Sierramotion Products

Vacuum Motors

Vacuum Motors
Vacuum Motors

Sierramotion routinely optimizes motors for operating in vacuum. This includes proper material selection, hermetic sealing for deep vacuum <10-7 bar, and thermal restrictions due to operating in vacuum. Space rating is generally different than vacuum rating for a motor. The difference is normally radiation effects and temperature effects of being in space. Precision advanced industrial machines with vacuum chambers generally care about outgassing.

Fully enclosed and hermetically sealed

If deep vacuum, or a special vacuum environment is required. Hermetically sealing the motor components it the best solution. Sierramotion will design the motor to including a hermetic laser welded enclosure.

Options electrical windings

Thermal limitations tend to drive electrical optimization. Sierramotion can change the motor winding to minimize current and maximize efficiency for a vacuum specific application.

Thermal sensor options

he best option for controlling temperature is to use the correct thermal sensor. Sometimes, a thermal switch is not recommended because it gives not early warning. A thermal sensor that can be continuously monitored is best.

Good conduction paths

When operating in vacuum there is no convection, so conduction path and minimizing thermal resistance is critical. Thermal modelling is sometimes necessary in order to get the best materials and minimize the thermal resistance of each interface.

Special encapsulation for good thermal conduction

Since the vacuum environment thrives on conduction over convection, encapsulating the motor with a thermally conductive epoxy will provide the best path from the motor winding to the iron case.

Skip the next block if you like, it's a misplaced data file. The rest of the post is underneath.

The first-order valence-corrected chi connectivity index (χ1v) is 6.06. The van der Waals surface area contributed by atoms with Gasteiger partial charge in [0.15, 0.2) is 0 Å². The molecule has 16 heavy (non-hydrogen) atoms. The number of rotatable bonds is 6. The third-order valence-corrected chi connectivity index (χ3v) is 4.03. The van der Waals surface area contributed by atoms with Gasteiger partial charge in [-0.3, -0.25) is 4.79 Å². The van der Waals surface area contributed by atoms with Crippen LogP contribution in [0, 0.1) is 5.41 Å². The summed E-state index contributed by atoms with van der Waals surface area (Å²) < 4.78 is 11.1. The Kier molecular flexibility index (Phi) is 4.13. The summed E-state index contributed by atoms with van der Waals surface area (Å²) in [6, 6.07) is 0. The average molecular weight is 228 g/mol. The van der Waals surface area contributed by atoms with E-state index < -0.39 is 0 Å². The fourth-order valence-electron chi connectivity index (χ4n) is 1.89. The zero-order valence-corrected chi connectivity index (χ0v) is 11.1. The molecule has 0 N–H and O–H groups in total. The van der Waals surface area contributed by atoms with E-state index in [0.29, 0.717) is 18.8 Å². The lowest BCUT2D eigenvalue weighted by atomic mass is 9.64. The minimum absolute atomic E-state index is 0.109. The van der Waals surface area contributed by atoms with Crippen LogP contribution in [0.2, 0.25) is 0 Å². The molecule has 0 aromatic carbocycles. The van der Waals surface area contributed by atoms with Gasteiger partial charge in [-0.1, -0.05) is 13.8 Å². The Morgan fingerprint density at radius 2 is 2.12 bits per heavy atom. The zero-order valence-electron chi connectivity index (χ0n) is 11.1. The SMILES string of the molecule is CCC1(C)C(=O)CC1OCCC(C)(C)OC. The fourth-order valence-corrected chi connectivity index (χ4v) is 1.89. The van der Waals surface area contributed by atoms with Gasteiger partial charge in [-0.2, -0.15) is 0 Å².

Vacuum feedthrough options

If operating in deep vacuum, a wire feedthrough is necessary along with the hermitic enclosure. Glass based vacuum feedthroughs are selected and laser welded into the housing during the enclosure process.

Vacuum Motor specifications

Moderate vacuum 10-7 bar can be done with encapsulant
Deep Vacuum 10-9 bar+ requires enclosure
Low thermal resitance Optimize conduction paths
Material options Optimize for special environments like UV, EUV, Hydrogen, etc.
Options motor windings Adjust electrical to optimize efficiency
Stainless enclosures Cover all of the magnets and stator windings
Optional magnet grades Limit temperature rise with a modified magnetic design that accounts for the enclosure

Frequently asked questions

Yes, but it may result in contamination of the vacuum environment and the motor may overheat because its rating was based on an atmospheric thermal test. If the goal is to put a motor in space, maybe outgassing isn’t an issue, but other factors like temperature, radiation etc. can limit use.

See Motors for Vacuum Envioronments for more informtion.

One that is designed for the environment with proper materials, magnetic design, housing, and thermal rating. This is an easy problem to solve, unfortunately not many first-time users realize the difficulty working in a vacuum.

Magnets are typically formed by pressing magnetic particles into a shape. Unfortunately, rare earth magnets do not stank up to Hydrogen and actually disintegrate. If there is any Hydrogen in the vacuum magnets need to be hermetically sealed.

Yes. The motor needs to be sized correctly to the load and the lack of thermal convection needs to be factored in. Some motors need to be de-rated up to 50% for vacuum environments. If the motor parts are enclosed in a housing, then magnetic efficiency gets reduced and additional de-rating of 20% may be the result.

Yes, and that is a good way to separate motor materials like magnets and copper wire from the vacuum chamber.  A magnetic coupling can bridge the wall of the chamber and be driven from the external motor. Internally everything can be vacuum compatible, even an encoder can be used if vacuum rated.

Discuss your vacuum motor system requirements with an engineer today .